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Thread: Zoophobic legacy and Wild Boar

  1. #1

    Zoophobic legacy and Wild Boar

    Worth a read, especially the comments below

    http://www.guardian.co.uk/environmen...ar?INTCMP=SRCH

  2. #2
    Typical GMB article for the Grauniad - very little thought or research as the basis for half-baked ideas and eco-warrior conclusions. Still, the spelling is better than usual...

    Thanks for the link though as it was today's reason to shout at the computer monitor. Love the idea that, having officially stopped all boar shooting in the UK whilst research is undertaken (probably for the next hundred years), GMB would like us to believe that he would be in favour of the issue of limited licences to allow a gentle expansion - despite his view that all hunting should be banned as it is an expression of a feudal class war that 'has to be won'.

  3. #3
    Monbiot = confirmed tree hugging pro AGW ****, 'nuff said

  4. #4
    Love the last paragraph... " Reintroduce the wolf" in order to naturally manage the boar numbers..... In Southern England !!!!!! Yep, not the brightest spark is he !!!!

    What wolf ( or pack of ) would ever take on a fast, strong and bad tempered boar, when a slow Guardian reader walking their chihuaha would be SOOO much easier......

    Brightened up my Wednesday nicely.

  5. #5
    Quote Originally Posted by NeilG View Post
    Love the last paragraph... " Reintroduce the wolf" in order to naturally manage the boar numbers..... In Southern England !!!!!! Yep, not the brightest spark is he !!!!

    What wolf ( or pack of ) would ever take on a fast, strong and bad tempered boar, when a slow Guardian reader walking their chihuaha would be SOOO much easier......

    Brightened up my Wednesday nicely.
    Incredible really, it is all we need a nice friendly cuddly wolf to be re-introduced... of course Wolves have no record of attacking humans....
    Makes me chuckle how the pro-wolf lot tell every one how wonderful they are but cannot rationalise the security needed to keep them in captivity...

  6. #6
    its the Guardian. What do you expect?

    I particularly like the comparison between the UK's habitat/populations of larger indigenous mammals and that of Finland, Sweden and France.

    I cant wait to see the Editor's face when he turns up to play Wentworth with his fat cat friends and sees this:


    think his opinion may change

  7. #7
    Yes great - bring back wolves. They're not dangerous. Just like urban foxes don't sneak into houses and bite babies.

  8. #8
    This man is an idiot.
    He fails to address;
    population spread and density is radically different from Europe with no vast tracts of untrodden land, who wants wolves and bears eating dogs and sheep in Hyde Park, Ben Lommond or Snowdonia,
    boar are not native they are 'once native',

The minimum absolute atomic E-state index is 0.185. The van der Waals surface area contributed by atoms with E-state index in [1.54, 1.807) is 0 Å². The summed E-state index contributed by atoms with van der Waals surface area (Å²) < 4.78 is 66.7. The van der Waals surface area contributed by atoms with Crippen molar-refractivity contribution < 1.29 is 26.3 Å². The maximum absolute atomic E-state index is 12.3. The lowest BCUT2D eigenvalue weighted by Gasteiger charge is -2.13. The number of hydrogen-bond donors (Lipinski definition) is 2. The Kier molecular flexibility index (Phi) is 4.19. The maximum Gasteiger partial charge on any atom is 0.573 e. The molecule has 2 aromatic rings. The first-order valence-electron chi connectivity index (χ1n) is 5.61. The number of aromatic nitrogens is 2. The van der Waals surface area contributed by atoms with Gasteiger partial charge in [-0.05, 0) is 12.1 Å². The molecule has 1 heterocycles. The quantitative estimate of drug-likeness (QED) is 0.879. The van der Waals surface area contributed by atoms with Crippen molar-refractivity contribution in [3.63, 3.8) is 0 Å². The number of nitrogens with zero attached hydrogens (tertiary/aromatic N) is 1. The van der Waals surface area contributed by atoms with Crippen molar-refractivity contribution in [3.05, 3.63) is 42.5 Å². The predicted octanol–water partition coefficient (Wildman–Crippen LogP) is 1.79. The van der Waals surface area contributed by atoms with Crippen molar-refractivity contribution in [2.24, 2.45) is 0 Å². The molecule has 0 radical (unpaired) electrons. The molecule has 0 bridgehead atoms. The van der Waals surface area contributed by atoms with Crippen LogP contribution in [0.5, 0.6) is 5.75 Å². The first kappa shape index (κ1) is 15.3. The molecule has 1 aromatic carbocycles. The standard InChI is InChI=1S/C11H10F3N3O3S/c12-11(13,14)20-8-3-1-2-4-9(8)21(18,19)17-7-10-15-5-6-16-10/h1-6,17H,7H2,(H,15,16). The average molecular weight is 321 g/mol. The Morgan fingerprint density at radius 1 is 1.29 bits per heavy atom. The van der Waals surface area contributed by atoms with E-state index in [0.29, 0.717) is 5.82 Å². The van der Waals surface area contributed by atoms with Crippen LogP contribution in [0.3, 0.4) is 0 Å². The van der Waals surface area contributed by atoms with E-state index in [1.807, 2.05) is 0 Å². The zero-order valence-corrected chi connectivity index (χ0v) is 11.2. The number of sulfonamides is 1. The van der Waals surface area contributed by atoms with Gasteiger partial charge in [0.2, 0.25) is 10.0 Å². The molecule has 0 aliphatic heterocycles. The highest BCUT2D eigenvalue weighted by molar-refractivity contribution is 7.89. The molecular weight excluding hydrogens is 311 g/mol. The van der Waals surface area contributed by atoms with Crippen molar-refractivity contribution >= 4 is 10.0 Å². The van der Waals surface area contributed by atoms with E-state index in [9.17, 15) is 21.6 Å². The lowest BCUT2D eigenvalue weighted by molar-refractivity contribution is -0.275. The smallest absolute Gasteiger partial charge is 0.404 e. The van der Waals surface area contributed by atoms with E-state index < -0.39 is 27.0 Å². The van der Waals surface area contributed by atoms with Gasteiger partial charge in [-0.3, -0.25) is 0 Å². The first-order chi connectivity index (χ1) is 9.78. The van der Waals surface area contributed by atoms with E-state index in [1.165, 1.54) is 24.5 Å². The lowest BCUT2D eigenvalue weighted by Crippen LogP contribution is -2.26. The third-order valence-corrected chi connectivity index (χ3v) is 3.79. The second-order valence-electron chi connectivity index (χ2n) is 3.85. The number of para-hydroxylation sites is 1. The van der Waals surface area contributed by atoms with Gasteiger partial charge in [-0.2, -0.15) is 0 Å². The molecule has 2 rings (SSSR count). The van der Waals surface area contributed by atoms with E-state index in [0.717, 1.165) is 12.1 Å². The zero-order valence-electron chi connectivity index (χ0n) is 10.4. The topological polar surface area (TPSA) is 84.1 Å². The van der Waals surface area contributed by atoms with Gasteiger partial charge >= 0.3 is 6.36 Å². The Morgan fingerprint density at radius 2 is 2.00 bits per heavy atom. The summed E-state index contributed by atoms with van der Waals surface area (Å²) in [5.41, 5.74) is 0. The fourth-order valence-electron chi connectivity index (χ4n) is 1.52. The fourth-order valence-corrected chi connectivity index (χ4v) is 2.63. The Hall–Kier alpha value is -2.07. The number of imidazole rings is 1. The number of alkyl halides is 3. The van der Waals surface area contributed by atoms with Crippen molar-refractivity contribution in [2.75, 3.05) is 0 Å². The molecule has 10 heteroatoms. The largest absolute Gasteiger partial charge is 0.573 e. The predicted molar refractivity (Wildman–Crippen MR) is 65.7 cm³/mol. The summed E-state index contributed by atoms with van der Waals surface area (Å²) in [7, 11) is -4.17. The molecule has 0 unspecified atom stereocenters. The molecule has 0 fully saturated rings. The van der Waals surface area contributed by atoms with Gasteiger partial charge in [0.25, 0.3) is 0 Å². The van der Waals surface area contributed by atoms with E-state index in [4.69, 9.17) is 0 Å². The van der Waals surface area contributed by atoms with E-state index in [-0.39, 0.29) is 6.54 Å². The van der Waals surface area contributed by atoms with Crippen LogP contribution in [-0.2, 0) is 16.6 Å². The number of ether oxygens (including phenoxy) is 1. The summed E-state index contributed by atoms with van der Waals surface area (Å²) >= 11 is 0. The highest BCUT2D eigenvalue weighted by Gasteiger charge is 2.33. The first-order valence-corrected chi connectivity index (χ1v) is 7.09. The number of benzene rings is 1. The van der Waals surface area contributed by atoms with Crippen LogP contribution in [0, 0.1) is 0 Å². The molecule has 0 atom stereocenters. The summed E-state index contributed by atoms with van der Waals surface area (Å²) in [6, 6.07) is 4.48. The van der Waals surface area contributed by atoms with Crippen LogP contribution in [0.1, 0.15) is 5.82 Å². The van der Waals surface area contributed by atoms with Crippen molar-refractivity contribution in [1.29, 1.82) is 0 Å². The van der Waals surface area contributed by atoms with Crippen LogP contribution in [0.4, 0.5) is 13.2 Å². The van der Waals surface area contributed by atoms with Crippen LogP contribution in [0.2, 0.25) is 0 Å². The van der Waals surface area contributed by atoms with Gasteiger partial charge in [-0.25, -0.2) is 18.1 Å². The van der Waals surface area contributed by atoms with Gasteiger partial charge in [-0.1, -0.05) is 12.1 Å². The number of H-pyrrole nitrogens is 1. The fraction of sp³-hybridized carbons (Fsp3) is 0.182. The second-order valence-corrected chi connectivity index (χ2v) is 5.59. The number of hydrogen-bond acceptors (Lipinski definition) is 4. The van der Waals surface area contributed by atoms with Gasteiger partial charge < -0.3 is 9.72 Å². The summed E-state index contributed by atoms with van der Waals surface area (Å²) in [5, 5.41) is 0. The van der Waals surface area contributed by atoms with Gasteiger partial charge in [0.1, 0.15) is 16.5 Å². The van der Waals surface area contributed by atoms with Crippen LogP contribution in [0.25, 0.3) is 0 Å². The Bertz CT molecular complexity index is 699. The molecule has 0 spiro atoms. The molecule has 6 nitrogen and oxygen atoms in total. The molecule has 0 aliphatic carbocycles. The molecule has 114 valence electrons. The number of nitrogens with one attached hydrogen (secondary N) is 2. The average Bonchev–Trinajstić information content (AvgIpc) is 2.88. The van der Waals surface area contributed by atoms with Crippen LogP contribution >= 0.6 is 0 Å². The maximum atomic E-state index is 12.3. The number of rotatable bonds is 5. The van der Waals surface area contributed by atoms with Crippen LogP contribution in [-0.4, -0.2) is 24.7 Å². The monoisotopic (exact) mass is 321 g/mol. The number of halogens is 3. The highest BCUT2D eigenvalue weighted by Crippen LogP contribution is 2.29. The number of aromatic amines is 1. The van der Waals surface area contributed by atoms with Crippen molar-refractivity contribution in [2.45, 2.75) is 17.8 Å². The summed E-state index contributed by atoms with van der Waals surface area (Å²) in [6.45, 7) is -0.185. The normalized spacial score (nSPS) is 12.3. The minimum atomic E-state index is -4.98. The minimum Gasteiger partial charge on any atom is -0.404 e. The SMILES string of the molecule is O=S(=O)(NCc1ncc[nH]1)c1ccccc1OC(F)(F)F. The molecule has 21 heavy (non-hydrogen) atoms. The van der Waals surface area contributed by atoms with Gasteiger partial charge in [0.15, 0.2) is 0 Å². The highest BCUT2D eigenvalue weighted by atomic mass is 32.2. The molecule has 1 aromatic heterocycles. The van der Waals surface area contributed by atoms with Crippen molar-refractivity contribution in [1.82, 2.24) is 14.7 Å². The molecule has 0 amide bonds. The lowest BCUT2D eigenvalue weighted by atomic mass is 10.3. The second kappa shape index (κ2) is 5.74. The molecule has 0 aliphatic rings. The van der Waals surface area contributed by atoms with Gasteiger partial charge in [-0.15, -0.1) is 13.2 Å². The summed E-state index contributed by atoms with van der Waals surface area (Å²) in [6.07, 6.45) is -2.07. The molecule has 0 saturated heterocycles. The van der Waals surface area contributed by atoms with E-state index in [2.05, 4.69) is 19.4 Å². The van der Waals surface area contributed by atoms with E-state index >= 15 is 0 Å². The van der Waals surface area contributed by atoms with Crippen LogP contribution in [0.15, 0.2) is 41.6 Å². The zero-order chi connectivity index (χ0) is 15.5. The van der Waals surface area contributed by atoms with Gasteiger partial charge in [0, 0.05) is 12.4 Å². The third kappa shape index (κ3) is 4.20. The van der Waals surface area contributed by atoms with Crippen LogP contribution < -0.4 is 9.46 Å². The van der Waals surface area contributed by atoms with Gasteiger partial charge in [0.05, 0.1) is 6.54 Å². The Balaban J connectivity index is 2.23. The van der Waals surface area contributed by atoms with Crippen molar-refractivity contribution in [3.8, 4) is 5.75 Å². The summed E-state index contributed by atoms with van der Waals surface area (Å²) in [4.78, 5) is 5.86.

coppice is an industrial work not forest 'arrestment',
    the French are increasing hunting pressure to redress loss of flora and fauna directly attributable to expanding boar population,
    wildlife does not belong to everyone, a recent right-to-roam has everyone thinking they can stick their tuppence worth in, but land is still owned and wildlife still managed without state reward by the landowner,
    and he holds the French up as only hunting to prevent damage, lie, they hunt because they have always done so, they enjoy it, and it is embraced by the community as something to be proud of and not whispered in hushed corners in case it offends anyone.
    This journalist is one of the reasons that the British press is no longer considered to have any integrity when viewed by our peers in other countrys.

  9. #9
    Trouble is, if they weren't bl**dy serious, it would be funny.

  10. #10
    What a f***ing t**t.

    Wolves in lowland U.K is a particularly disturbing thought. I am privileged to be currently working with a small pack of wolves in captivity. Everyone (Shaun Ellis included) may wish you to think that the wolf is a very misunderstood beast.

    I understand the bits that I know of it.......

    There is no way that anything other than an almost starved to death pack would take on an adult wild boar while there were other items on the menu (sheep, cattle, domestics) They are intelligent animals and like most carnivores will not risk injury unless it is critical.

    They are a very very serious proposition when cornered (speaking from personal experience)

    They are an animal that will avoid confrontation with humans so after releasing them in the lowlands they would very quickly head to quieter areas of the country.

    Could the Highlands support wolf packs ?? Many think so and some are trying, I doubt it.

    Sticks

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